Students constructing mini edible sukkahs inside of the sukkah built outside of East Side Dining on Oct. 17. The event, which was organized by the Stony Brook Hillel and the Jewish Student Association (JSA), was connected with celebrating the seven day Jewish holiday of Sukkot. JUSTIN MITSELMAKHER/THE STATESMAN

On Oct. 17, the inside of the sukkah built at East Side Dining was transformed into a candy land where students assembled mini edible sukkahs out of sugary treats that would surely satisfy any sweet tooth. 

The event, which was organized by the Stony Brook Hillel and the Jewish Student Association (JSA), was connected with celebrating the seven day Jewish holiday of Sukkot. Sarah Levovitz, a senior biomedical engineering student and President of JSA, explained that Sukkot celebrates how “G-d protected the Jewish people in the desert for 40 years [during the Exodus] and we build the hut [sukkah] to symbolize the huts they built in the desert.” Sarah described how there are four specific holy plants that are shaken during the holiday, which “show that we’re all coming together.” During Sukkot, it is a custom for practicing Jewish families to build the sukkah and eat their meals in it.

The interior of the large sukkah outside of East Side Dining contained multiple tables and various posters explaining Sukkot and how to perform the lulav and etrog blessing (the shaking of the four plants). The roof of the sukkah was made out of organic material, a traditional method meant to bring shade but have enough space to be able to see the stars at night. At the tables, students replicated the sukkah on their plates with walls made of graham crackers, windows made out of gumdrops and roofs covered in pretzel sticks. Students also ate lunch together and socialized inside. The sukkah provided a welcoming atmosphere where everyone was talkative, so much so that the students inside the sukkah could be heard laughing from outside the hut.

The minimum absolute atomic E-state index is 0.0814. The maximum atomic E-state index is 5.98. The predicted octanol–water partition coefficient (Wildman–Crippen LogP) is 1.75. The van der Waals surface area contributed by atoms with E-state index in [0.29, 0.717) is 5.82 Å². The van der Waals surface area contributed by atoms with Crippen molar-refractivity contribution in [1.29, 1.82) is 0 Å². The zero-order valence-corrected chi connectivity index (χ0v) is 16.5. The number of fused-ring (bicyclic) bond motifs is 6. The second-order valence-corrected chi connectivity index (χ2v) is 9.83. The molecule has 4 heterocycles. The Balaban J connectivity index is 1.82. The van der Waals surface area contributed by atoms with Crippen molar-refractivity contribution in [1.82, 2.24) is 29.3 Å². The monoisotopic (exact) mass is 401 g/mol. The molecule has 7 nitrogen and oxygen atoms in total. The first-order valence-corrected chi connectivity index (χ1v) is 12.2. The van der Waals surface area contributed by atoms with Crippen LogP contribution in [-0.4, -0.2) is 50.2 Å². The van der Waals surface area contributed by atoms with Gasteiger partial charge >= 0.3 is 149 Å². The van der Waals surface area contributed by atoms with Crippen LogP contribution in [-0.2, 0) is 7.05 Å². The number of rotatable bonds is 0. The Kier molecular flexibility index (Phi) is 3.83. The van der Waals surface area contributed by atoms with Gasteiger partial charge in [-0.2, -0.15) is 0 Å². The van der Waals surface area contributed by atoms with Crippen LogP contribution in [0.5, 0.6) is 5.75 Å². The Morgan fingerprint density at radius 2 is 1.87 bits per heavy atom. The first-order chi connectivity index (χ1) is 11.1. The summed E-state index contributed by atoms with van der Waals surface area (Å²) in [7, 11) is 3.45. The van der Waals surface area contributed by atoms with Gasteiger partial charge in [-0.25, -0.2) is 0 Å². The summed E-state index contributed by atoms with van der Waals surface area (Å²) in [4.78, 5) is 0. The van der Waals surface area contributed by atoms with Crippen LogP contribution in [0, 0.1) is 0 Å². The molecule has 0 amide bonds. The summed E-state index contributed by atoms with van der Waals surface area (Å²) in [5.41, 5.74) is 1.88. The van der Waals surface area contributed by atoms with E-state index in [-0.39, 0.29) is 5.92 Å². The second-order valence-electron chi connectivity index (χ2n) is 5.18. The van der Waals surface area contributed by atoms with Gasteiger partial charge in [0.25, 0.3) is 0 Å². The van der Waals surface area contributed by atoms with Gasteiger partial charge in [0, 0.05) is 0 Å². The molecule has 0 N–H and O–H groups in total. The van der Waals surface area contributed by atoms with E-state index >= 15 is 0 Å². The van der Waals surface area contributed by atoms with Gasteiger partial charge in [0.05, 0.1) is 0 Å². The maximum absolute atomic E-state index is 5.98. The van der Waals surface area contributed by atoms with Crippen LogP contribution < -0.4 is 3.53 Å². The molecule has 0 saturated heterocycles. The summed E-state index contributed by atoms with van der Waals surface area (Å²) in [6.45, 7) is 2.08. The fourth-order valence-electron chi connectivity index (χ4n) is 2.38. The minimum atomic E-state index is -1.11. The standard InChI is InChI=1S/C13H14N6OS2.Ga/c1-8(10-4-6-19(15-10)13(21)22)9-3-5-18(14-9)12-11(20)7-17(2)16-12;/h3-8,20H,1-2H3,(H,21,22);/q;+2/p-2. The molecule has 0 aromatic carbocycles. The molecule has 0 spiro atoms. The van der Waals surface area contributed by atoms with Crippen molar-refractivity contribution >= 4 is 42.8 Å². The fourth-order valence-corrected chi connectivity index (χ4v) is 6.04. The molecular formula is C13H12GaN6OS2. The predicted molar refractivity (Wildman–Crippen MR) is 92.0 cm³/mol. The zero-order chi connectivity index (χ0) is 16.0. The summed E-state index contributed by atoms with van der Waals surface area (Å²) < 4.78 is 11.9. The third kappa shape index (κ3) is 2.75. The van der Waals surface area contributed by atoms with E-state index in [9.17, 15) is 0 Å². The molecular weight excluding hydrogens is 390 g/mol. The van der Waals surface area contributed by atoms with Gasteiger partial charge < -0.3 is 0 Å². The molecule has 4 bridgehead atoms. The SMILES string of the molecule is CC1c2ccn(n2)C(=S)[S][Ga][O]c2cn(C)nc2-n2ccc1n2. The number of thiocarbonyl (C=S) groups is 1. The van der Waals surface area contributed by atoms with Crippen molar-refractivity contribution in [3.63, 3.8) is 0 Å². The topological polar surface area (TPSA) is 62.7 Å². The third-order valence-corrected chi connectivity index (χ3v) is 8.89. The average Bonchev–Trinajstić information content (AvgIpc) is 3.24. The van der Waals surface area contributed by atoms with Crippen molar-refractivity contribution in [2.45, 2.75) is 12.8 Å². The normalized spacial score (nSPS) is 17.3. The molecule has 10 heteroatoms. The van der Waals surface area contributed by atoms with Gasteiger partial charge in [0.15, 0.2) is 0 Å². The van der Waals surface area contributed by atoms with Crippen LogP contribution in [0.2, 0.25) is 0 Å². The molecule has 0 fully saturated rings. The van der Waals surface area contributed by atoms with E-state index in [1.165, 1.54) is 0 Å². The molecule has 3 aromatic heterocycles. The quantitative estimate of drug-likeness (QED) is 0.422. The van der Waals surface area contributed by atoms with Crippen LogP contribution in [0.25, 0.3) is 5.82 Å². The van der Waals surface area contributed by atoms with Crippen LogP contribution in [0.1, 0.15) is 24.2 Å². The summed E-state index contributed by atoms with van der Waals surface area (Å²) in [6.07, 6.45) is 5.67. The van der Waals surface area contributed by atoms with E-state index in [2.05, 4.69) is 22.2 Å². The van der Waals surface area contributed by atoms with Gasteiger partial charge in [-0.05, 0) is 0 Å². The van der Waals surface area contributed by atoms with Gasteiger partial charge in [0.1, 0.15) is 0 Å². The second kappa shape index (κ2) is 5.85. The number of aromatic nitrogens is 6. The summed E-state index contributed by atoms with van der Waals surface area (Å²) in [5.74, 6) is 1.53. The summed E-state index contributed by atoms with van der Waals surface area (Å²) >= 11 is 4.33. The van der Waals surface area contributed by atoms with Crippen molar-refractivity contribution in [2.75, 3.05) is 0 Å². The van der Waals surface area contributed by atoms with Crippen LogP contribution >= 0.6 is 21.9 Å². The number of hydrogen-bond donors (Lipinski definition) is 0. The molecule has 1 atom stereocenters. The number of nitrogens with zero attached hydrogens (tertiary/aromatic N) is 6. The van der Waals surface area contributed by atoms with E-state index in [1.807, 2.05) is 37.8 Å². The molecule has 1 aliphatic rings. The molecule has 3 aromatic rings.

While the edible sukkahs were not nearly as large as the traditional sukkah that the event was held in, Alexa Rudley, a sophomore political science and biology double major, described building edible sukkahs as “a great event to draw people in and learn about Sukkot.” Rudley added that the process of making the sweet structures “gives you a chance to be creative and have fun with the food.” 


Michael Rahbar, a senior linguistics major and the Interfaith Chair at JSA, discussed what Sukkot means to him and why it is so important. “It’s a holiday, so it’s going to bring people together and it’s an opportunity for everyone to have a nice time together.” 

Rahbar added that he helped build the official sukkah. He spoke of how JSA gives him a chance to be apart of a greater community and “as a community you have people from all different backgrounds and levels of observance.” He described the “concept of community [as having] events like these that are open to everyone who has any interest whatsoever.” 

Community is essentially what Sukkot is all about. The holiday requires teamwork in small aspects, like helping each other build edible sukkahs, or large ones like constructing a fully sized sukkah.


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